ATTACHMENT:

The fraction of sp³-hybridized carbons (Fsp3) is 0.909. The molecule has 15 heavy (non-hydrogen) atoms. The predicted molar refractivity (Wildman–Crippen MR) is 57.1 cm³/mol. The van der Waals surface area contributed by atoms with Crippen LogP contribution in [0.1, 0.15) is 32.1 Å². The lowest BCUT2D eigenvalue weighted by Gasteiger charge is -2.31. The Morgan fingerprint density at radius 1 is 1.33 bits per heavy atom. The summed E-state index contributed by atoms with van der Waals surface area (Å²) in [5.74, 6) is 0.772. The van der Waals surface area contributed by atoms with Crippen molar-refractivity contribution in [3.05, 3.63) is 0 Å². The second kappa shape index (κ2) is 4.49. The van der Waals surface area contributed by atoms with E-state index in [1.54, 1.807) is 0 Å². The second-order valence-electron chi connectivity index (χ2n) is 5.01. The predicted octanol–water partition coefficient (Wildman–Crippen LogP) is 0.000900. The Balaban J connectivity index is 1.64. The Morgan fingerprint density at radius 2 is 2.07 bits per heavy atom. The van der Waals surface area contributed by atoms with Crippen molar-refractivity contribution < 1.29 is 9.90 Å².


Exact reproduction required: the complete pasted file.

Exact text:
The fraction of sp³-hybridized carbons (Fsp3) is 0.909. The molecule has 15 heavy (non-hydrogen) atoms. The predicted molar refractivity (Wildman–Crippen MR) is 57.1 cm³/mol. The van der Waals surface area contributed by atoms with Crippen LogP contribution in [0.1, 0.15) is 32.1 Å². The lowest BCUT2D eigenvalue weighted by Gasteiger charge is -2.31. The Morgan fingerprint density at radius 1 is 1.33 bits per heavy atom. The summed E-state index contributed by atoms with van der Waals surface area (Å²) in [5.74, 6) is 0.772. The van der Waals surface area contributed by atoms with Crippen molar-refractivity contribution in [3.05, 3.63) is 0 Å². The second kappa shape index (κ2) is 4.49. The van der Waals surface area contributed by atoms with E-state index in [1.54, 1.807) is 0 Å². The second-order valence-electron chi connectivity index (χ2n) is 5.01. The predicted octanol–water partition coefficient (Wildman–Crippen LogP) is 0.000900. The Balaban J connectivity index is 1.64. The Morgan fingerprint density at radius 2 is 2.07 bits per heavy atom. The van der Waals surface area contributed by atoms with Crippen molar-refractivity contribution < 1.29 is 9.90 Å².